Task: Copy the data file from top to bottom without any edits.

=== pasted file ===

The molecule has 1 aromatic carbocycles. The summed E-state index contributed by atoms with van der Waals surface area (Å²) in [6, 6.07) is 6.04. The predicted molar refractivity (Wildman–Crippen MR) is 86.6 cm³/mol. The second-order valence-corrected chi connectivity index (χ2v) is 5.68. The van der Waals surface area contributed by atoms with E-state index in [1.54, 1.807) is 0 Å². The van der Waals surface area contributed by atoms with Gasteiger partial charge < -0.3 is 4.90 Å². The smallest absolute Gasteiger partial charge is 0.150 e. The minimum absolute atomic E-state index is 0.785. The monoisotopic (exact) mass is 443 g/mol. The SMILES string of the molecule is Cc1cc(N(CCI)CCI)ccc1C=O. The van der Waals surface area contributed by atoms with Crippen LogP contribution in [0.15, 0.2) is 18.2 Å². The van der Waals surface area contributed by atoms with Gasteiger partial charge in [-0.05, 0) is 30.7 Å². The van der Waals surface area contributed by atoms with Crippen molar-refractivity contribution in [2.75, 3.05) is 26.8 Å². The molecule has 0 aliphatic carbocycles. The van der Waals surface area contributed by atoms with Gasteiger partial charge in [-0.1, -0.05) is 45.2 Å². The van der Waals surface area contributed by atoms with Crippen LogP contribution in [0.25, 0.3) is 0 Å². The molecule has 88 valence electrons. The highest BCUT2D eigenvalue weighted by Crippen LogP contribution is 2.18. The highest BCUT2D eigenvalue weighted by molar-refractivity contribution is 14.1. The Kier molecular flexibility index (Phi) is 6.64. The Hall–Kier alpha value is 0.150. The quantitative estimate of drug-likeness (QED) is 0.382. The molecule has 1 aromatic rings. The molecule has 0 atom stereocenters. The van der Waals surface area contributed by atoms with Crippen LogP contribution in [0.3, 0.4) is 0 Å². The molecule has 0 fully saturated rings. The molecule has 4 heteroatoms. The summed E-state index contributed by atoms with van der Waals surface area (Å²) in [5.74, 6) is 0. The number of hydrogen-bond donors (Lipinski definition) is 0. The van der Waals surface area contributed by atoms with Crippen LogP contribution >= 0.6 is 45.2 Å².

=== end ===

The molecule has 1 aromatic carbocycles. The summed E-state index contributed by atoms with van der Waals surface area (Å²) in [6, 6.07) is 6.04. The predicted molar refractivity (Wildman–Crippen MR) is 86.6 cm³/mol. The second-order valence-corrected chi connectivity index (χ2v) is 5.68. The van der Waals surface area contributed by atoms with E-state index in [1.54, 1.807) is 0 Å². The van der Waals surface area contributed by atoms with Gasteiger partial charge < -0.3 is 4.90 Å². The smallest absolute Gasteiger partial charge is 0.150 e. The minimum absolute atomic E-state index is 0.785. The monoisotopic (exact) mass is 443 g/mol. The SMILES string of the molecule is Cc1cc(N(CCI)CCI)ccc1C=O. The van der Waals surface area contributed by atoms with Crippen LogP contribution in [0.15, 0.2) is 18.2 Å². The van der Waals surface area contributed by atoms with Gasteiger partial charge in [-0.05, 0) is 30.7 Å². The van der Waals surface area contributed by atoms with Crippen molar-refractivity contribution in [2.75, 3.05) is 26.8 Å². The molecule has 0 aliphatic carbocycles. The van der Waals surface area contributed by atoms with Gasteiger partial charge in [-0.1, -0.05) is 45.2 Å². The van der Waals surface area contributed by atoms with Crippen LogP contribution in [0.25, 0.3) is 0 Å². The molecule has 88 valence electrons. The highest BCUT2D eigenvalue weighted by Crippen LogP contribution is 2.18. The highest BCUT2D eigenvalue weighted by molar-refractivity contribution is 14.1. The Kier molecular flexibility index (Phi) is 6.64. The Hall–Kier alpha value is 0.150. The quantitative estimate of drug-likeness (QED) is 0.382. The molecule has 1 aromatic rings. The molecule has 0 atom stereocenters. The van der Waals surface area contributed by atoms with Crippen LogP contribution in [0.3, 0.4) is 0 Å². The molecule has 0 fully saturated rings. The molecule has 4 heteroatoms. The summed E-state index contributed by atoms with van der Waals surface area (Å²) in [5.74, 6) is 0. The number of hydrogen-bond donors (Lipinski definition) is 0. The van der Waals surface area contributed by atoms with Crippen LogP contribution >= 0.6 is 45.2 Å².